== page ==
The 12-Minute Avalanche

VANCOUVER – It was as emphatic statement as you could make on the world stage. Six goals in 13 minutes, making child’s play of one of the best goalies on the planet and a club that won a silver medal four years ago.

That U.S. team nobody gave a chance to medal here will play for gold on Sunday afternoon.

“The staff we have here, they are all very positive people,” goaltender Ryan Miller said. “When we have made mistakes, they have been calm and I think that’s the type of demeanor this team needed.”

Mikka Kiprusoff, who said that the only way he was coming to the Olympics was as Finland’s starter, pulled himself out of the game after the Americans took a 4-0 lead just over 10 minutes into this one. The 2006 Vezina Trophy winner with perhaps, the greatest goaltending letdown since Patrick Roy’s performance in Game 7 of the 2002 Western Conference final.

Miller’s day also ended prematurely in this 6-1 blowout when Tim Thomas, the Bruins goaltender, relieved him midway through the third period, giving up the Finns only goal with 5:14 left in the third period to Antti Miettinen. Other than that, it was all about the Americans.

The first goal was one part hustle, two parts gaffe when Phil Kessel forced the Finnish goaltender to play a simple little dump into the defensive zone, Kiprusoff sent it to his right and right to Ryan Malone, who with the goalie out of place, fired it into an empty net, giving the U.S. a 1-0 lead just 2:04 into an Olympic semifinal that was supposed to be a tight, low-scoring affair.

Then it was all about Dustin Brown, who didn’t factor into the score sheet, but made the two biggest plays of the afternoon, drawing back-to-back calls that led to a pair of power play goals.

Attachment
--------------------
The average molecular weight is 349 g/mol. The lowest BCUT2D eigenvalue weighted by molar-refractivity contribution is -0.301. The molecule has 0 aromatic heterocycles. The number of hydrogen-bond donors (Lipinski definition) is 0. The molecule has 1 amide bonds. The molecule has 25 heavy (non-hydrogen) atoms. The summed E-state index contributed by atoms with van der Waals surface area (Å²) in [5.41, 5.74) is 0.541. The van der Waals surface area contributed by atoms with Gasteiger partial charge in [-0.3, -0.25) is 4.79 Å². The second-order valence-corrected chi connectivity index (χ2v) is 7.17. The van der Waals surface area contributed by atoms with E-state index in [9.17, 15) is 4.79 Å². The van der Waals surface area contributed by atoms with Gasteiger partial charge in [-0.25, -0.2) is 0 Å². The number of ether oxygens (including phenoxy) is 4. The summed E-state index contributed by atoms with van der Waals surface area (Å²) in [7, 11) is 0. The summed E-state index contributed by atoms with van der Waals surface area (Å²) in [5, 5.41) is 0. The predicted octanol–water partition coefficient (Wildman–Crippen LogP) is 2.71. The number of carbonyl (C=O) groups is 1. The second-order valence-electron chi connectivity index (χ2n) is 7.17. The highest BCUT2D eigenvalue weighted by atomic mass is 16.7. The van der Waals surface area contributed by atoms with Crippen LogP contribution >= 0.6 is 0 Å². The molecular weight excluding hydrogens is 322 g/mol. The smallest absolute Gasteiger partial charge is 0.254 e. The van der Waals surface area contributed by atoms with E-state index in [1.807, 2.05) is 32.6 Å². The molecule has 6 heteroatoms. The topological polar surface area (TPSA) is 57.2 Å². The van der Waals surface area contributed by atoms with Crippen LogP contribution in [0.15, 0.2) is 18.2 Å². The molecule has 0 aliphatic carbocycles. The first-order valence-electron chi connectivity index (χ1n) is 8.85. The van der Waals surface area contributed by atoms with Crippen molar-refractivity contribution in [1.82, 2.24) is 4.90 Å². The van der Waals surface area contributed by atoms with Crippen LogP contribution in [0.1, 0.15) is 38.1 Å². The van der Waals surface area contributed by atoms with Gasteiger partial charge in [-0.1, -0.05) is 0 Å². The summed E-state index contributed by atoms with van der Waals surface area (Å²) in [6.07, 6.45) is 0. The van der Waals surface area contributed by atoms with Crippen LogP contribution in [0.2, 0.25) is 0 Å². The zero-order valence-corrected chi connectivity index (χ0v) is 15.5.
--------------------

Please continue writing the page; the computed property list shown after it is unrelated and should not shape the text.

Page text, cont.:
The first, an interference call when Janne Niskala dragged him down behind the net, led to Paul Stastny setting up Zach Parise in front for his third goal in the last two periods, signaling his arrival at these Olympic games. The second, a boarding call on Toni Lydman was followed by Kiprusoff failing to freeze the puck on a dump in, sending it to the corner boards where Ryan Malone won a one-on-one battle, sent it Joe Pavelski’s way and then to Johnson for an easy tap in.

“I mean, we’ve had some situations in my career where it’s just spiraled like that,” Brown said. “But those were in Los Angeles, certainly not in an Olympic semifinal. I think that’s the surprising thing about it.”

Patrick Kane had the next two, a backhander at the 9:52 mark that led to Kiprusoff pulling himself, skating quickly off the ice and into the locker room, almost in a sign of complete surrender.  And then just two minutes later, he served a rude welcome to Niklas Backstrom with a backhander to make it 5-0.

“It was a really crazy 12 minutes,” Kane said. “I’ve never been a part of something like that before. It seemed like we scored on every shift.”

Stastny added the sixth with 7:14 to go in a period that turned a rout into history. The goal tied a U.S. Olympic record for scoring in a single period and it marked the sixth time it had happened in the history of the Olympics, the last coming in 1964. The U.S. scored a record 11 goals in a period during a 1948 game against Italy.

“I haven’t been a part of that kind of game in a long time,” Finland forward Teemu Selanne said. “It was a very long day, very disappointing. Bronze? Well we’ll try to take what’s left of it.”

It also marked the first time that anyone in this tournament that a team scored twice with the man advantage. And ironically enough, the team that had so much trouble putting one in against the Swiss, went wild when it really counted.

The only question is, can they repeat the task on Sunday when the difference is between gold and silver.

“We need to do something we didn’t get a chance to do last time,” defenseman Brian Rafalski, a member of the 2002 club that lost to Canada in the gold medal game.

“Something’s unfinished and I’m excited to be here and get the chance to make up for it.”

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